Shinkai was in top form with “Your Name,” firing on all cylinders, from the plot and narrative to the cinematics to the soundtrack by J-rock band Radwimps. “Your Name” is an epic saga of love across time, with a clever “Freaky Friday” premise in which the two protagonists switch bodies, leading them to fall in love with the person whose body they inhabit at unpredictable times. It's a wildly creative premise that keeps on building until the final scene on the stairs, which will have you pointing at the screen like the Leonardo DiCaprio meme.
If you're planning to introduce Shinkai to someone, this is the movie to do it — just get the tissues ready! When I saw this in theaters, there wasn't a dry eye in the room by the end.
3. 'The Garden of Words' (2013)
With a runtime of 46 minutes, this film is too short to be considered a full-length feature film but too long to be regarded as a short film. Regardless, “The Garden of Words” is Shinkai's most grounded work, leaving behind the epic love stories and fantasy settings that he'd later return to with “Your Name” and beyond. In this film, a high school boy and a 20-something woman strike up a friendship over several unplanned meetups at a park, where both of them spend their afternoons hiding from responsibilities. It's a powerful film that speaks to the impact a friend can have when one is going through a hard time. When you're feeling down, this is the film you want to put on.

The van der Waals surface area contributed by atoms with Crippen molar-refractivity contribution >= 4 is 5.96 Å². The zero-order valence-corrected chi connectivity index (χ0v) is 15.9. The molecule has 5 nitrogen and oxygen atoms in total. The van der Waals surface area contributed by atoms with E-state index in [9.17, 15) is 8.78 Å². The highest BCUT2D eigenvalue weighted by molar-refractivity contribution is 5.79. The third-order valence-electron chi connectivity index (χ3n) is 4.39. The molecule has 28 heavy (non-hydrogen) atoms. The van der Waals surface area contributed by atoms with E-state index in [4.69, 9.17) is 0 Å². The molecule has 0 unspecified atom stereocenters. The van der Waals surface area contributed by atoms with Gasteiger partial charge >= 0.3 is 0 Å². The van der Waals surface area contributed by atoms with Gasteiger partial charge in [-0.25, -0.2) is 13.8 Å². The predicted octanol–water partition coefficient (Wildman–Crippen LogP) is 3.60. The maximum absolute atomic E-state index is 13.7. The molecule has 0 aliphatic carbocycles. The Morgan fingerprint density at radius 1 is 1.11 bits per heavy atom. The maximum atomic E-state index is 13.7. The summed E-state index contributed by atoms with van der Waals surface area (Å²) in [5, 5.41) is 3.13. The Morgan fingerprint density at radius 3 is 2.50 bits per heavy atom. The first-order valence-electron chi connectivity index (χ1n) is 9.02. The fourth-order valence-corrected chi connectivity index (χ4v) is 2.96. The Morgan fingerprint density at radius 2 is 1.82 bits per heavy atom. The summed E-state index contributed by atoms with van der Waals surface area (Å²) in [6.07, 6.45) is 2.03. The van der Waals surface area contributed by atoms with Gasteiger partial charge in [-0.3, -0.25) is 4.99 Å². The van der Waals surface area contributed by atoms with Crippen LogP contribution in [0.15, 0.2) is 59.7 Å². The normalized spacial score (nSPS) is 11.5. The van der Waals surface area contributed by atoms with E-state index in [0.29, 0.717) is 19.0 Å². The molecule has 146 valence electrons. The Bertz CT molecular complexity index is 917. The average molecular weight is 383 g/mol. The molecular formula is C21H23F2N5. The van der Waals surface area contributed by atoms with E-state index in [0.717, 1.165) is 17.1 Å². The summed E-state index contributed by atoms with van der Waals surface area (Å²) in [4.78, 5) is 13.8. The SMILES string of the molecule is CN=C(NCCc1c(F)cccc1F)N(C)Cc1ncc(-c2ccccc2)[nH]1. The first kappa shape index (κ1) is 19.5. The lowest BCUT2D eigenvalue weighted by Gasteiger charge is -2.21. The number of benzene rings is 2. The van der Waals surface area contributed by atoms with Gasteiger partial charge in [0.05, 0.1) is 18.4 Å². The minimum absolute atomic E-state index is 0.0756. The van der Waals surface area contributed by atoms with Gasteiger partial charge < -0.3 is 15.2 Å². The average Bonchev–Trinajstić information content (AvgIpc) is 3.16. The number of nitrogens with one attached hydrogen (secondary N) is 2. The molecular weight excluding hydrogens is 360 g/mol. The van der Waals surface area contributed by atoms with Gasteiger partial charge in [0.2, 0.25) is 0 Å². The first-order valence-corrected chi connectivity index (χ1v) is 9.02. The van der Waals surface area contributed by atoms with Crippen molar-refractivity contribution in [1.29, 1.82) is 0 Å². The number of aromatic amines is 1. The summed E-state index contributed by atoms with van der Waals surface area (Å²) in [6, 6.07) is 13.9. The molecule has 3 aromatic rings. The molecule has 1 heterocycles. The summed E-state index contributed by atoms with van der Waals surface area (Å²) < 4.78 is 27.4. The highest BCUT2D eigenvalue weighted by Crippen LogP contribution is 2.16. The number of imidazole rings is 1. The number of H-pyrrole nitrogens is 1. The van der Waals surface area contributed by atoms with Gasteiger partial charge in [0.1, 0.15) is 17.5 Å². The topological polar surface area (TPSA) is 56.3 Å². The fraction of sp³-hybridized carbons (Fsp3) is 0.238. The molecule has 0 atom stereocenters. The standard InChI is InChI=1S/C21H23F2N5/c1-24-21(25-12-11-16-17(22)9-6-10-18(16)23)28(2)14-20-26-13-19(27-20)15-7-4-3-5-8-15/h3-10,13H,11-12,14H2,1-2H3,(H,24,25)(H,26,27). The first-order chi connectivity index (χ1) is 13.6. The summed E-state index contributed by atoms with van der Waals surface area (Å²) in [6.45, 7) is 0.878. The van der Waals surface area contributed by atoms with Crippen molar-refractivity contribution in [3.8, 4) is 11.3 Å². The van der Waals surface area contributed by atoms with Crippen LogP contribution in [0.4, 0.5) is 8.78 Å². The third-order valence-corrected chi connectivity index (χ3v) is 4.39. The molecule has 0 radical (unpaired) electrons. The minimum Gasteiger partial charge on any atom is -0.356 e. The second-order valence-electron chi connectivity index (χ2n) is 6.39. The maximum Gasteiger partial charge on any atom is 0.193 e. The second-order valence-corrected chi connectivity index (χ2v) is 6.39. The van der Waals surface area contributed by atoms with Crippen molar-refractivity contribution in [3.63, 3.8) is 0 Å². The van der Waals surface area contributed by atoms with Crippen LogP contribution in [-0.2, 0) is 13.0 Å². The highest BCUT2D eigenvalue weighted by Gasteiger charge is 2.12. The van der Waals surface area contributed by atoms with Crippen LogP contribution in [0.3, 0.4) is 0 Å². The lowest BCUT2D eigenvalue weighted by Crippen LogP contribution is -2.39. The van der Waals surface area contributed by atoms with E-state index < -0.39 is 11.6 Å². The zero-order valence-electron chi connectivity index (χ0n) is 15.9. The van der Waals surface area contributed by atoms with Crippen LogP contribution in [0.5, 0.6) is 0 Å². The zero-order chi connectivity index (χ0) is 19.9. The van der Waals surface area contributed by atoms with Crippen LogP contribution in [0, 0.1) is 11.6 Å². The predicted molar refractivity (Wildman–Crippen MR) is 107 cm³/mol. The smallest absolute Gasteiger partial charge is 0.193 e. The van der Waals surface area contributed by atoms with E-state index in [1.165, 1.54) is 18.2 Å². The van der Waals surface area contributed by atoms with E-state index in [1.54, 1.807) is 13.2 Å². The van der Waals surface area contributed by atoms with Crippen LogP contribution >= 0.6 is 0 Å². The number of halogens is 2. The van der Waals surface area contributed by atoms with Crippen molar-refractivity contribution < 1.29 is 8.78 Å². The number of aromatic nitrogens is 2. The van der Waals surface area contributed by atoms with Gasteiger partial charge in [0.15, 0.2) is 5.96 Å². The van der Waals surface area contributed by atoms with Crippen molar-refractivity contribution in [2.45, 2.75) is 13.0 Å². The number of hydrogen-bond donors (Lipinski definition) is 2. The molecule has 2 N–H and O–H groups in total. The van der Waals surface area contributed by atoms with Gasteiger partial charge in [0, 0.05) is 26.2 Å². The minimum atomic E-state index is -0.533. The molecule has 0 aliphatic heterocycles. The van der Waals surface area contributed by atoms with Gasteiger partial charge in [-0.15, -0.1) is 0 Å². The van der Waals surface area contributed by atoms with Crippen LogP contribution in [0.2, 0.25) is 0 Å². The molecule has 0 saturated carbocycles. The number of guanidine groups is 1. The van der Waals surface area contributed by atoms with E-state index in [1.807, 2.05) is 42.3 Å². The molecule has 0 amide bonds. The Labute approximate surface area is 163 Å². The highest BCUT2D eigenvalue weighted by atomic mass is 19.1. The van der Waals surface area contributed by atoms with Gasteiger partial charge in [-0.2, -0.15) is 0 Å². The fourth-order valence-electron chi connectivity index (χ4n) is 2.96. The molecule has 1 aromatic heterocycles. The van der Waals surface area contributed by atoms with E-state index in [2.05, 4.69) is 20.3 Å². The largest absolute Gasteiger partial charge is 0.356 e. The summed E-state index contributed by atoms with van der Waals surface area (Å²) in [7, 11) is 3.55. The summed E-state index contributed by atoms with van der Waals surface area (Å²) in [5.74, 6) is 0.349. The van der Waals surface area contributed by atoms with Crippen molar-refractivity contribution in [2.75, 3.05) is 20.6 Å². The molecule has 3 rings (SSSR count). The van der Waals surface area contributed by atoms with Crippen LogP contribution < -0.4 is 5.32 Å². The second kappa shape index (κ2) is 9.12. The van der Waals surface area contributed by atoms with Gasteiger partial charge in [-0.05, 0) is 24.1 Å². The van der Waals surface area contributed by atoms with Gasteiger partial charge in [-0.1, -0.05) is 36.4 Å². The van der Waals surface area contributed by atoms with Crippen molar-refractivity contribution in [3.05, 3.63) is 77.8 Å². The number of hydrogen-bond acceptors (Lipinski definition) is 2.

4. 'Suzume' (2022)
“Suzume” has an interesting premise, but the plot ultimately falters. The entire third act seems unnecessarily long, introducing characters too late into the film for them to actually have an impact. Aside from Suzume (Nichole Sakura), the characters aren't that interesting or likable. The English voice cast also didn't wow me. I like Sakura for her role in “Superstore,” but hearing her voice Suzume took me out of the film since she uses her normal voice and seemingly didn't attempt to go for something different.
That said, “Suzume” is still fourth on this list because the animation is right up there with “Weathering With You” and “Your Name” and because it has the best soundtrack out of the three. The soundtrack, once again performed by Radwimps, has zero skips, which is the highest compliment I can give it — I listened to it at least once a week last year!